If there is a change of tenant during the tenancy, all other tenants and the landlord must agree.
Sometimes when there's more than one tenant on the tenancy agreement, one of these tenants may want to leave. If the tenancy is not ending, then before the tenant leaves they need written agreement from the landlord and the other tenants to:
- remove their name from the tenancy agreement, or
- replace their name with another tenant from an agreed date.
If everyone agrees:
- record the change in writing
- ask the landlord and all the remaining tenants to sign it
- make sure everyone has a copy (the landlord, the tenant who’s leaving, and the tenants who’re staying)
- if the leaving tenant has contributed to the bond, complete and send us a change of tenant form.
Assigning a replacement tenant
The remaining tenants may want the leaving tenant to find someone to take their place.
This is called ‘assignment’. The new tenant takes over all the old tenant’s responsibilities.
Assignment can happen if there’s only one tenant on the tenancy agreement, or if there are several.
Make sure you check your tenancy agreement, as some don't allow tenants to assign the tenancy. Boarding house tenancies can't be assigned.
If assignment is allowed, it must be recorded in writing and signed by the landlord and all the tenants. This includes the tenant who's leaving, and the new tenant. The landlord, the leaving tenant, the new tenant and any remaining tenants should all have a copy.
You need the landlord's written consent
If you want to assign your place in the tenancy, the remaining tenants must all agree. You also need to get the landlord’s written consent. The landlord can't withhold this unreasonably, and can't add unreasonable conditions to their consent.
If a landlord does unreasonably withhold consent, you can apply to the Tenancy Tribunal to approve an assignment or end the tenancy.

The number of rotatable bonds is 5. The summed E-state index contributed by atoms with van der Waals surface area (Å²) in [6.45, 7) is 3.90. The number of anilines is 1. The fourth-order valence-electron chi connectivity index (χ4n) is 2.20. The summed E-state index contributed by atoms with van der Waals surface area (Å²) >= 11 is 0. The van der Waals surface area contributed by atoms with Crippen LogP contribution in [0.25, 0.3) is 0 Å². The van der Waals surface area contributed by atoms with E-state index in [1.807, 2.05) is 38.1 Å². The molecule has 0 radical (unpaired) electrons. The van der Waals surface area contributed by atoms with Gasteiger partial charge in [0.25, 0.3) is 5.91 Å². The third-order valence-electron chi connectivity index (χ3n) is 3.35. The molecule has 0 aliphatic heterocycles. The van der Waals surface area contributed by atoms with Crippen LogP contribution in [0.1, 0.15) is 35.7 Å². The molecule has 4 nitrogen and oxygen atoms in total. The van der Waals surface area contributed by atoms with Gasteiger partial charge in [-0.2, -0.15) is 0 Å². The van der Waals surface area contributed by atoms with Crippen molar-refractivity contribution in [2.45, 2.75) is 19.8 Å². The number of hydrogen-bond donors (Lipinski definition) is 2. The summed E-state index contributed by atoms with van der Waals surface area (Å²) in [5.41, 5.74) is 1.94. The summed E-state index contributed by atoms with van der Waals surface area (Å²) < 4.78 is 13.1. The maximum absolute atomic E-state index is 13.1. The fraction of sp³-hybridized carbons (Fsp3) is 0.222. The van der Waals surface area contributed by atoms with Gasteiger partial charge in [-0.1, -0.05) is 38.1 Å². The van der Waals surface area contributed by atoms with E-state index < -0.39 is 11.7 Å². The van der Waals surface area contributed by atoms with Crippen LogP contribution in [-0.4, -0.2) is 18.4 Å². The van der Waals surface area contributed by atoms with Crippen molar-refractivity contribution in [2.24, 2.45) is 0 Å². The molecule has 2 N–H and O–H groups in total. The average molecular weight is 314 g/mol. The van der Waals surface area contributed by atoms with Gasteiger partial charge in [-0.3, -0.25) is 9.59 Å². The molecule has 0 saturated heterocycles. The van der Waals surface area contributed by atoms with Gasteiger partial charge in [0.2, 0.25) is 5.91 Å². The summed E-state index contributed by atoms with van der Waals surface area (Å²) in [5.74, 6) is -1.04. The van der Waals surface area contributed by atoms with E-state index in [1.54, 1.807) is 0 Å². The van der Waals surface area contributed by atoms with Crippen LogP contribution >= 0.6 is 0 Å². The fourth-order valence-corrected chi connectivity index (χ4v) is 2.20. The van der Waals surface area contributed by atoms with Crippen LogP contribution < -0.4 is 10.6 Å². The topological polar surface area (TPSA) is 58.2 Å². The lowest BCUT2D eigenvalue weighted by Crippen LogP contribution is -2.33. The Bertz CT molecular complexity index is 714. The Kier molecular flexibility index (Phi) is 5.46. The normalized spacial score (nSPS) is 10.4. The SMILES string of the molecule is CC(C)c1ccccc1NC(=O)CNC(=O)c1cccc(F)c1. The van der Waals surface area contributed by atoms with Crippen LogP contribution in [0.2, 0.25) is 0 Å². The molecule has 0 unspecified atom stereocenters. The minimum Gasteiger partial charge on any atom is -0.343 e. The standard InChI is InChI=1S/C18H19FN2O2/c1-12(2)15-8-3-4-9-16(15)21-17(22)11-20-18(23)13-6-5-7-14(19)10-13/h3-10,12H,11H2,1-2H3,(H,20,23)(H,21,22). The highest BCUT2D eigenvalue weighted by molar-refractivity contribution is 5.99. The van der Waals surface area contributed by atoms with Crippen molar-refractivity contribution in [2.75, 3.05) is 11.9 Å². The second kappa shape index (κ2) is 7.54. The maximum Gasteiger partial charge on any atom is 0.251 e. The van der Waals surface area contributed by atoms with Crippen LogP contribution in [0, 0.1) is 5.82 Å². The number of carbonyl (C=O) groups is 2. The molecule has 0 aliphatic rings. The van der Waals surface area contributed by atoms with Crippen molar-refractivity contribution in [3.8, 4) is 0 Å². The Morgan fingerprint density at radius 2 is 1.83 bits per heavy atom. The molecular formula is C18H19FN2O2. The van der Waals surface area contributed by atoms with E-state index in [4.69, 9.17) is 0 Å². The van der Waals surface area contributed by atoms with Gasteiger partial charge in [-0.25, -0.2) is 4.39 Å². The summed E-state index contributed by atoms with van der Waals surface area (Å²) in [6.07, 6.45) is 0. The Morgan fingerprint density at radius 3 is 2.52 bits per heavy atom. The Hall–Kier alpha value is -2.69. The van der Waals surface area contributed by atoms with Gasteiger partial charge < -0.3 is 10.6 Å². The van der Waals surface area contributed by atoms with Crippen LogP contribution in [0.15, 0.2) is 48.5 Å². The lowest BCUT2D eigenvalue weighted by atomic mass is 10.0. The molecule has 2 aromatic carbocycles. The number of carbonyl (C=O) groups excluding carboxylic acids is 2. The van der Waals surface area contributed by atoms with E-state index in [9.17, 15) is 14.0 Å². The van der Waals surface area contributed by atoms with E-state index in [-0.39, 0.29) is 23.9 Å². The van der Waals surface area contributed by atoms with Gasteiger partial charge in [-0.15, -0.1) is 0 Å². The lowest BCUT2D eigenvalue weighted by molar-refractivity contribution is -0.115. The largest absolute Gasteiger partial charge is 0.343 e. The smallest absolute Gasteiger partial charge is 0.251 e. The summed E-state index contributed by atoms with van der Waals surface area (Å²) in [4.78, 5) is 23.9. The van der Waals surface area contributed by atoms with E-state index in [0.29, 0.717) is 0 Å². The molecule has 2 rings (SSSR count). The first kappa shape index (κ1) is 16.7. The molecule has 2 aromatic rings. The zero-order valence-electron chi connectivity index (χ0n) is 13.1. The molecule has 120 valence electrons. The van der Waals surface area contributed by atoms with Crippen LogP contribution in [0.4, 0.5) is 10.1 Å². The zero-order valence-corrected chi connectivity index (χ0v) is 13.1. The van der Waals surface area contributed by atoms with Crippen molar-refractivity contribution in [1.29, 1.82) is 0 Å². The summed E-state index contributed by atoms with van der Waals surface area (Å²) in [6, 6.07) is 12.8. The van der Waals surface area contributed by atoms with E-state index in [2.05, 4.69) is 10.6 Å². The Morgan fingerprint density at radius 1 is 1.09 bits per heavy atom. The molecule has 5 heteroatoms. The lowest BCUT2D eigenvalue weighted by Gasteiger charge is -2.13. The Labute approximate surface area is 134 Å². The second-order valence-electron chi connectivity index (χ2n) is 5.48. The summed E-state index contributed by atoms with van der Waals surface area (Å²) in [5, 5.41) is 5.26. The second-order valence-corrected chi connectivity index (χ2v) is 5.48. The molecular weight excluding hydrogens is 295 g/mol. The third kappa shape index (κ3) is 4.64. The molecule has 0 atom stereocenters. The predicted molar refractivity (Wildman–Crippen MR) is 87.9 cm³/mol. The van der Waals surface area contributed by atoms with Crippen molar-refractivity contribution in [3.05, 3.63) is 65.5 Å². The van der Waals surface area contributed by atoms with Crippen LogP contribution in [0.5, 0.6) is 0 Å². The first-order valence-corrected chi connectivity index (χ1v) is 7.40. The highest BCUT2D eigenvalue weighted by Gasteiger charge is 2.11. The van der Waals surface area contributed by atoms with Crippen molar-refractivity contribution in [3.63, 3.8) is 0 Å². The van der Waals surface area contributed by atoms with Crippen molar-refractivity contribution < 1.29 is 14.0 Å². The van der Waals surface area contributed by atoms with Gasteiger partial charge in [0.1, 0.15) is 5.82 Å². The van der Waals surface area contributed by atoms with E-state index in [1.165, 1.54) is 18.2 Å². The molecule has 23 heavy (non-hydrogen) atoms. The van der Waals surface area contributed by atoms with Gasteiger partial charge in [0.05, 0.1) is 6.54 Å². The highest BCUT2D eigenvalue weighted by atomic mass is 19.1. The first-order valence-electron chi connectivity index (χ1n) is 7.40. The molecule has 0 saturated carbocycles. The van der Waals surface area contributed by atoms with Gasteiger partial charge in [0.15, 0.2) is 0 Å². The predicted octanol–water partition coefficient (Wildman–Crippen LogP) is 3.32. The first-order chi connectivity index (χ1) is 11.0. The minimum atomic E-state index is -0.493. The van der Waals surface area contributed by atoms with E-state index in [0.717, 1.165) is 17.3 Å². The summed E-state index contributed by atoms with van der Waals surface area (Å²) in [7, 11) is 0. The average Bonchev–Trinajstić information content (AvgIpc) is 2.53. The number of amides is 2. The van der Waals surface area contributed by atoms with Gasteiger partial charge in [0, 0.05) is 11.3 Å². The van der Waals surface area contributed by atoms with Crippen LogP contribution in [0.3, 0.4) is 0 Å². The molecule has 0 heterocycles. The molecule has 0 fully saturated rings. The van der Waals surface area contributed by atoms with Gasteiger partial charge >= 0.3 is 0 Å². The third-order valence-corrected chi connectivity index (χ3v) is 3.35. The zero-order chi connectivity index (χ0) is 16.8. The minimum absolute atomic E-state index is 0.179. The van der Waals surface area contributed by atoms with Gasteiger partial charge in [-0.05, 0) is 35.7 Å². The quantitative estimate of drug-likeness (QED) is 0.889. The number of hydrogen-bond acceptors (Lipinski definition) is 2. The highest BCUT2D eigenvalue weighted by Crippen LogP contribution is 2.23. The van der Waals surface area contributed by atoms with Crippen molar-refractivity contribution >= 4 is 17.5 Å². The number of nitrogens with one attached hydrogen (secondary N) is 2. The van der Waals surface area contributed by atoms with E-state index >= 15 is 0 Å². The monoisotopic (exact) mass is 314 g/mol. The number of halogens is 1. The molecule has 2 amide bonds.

It’s unlawful to assign, sublet, or part with possession of the property, without the landlord’s written consent. If you do this, you may be liable for a penalty of up to $1,000. You may also have to pay compensation to the landlord.
The landlord can find a replacement tenant
You can also ask the landlord to find a replacement tenant, although they don't have to do this if they don't want to.
The landlord can ask you to pay any reasonable costs they’ve incurred in finding a new tenant. Even if you find your own replacement, the landlord can still ask you to pay any reasonable costs. For example, fees for doing a credit check on the new tenant.
The original tenant must pay what they owe
On the date the new tenant takes over, the original tenant is no longer responsible for the tenancy. They will still need to pay any money they owe to the landlord from before that date.
If you're in a periodic tenancy
The information above applies to both fixed-term and periodic tenancies. But if you're in a periodic tenancy, you can also just give notice to end the tenancy.
If there’s more than one tenant named on the tenancy agreement, the landlord can take the notice of one tenant as ending the tenancy for all of them.
If the other tenants want to stay they should contact the landlord and reach an agreement about this.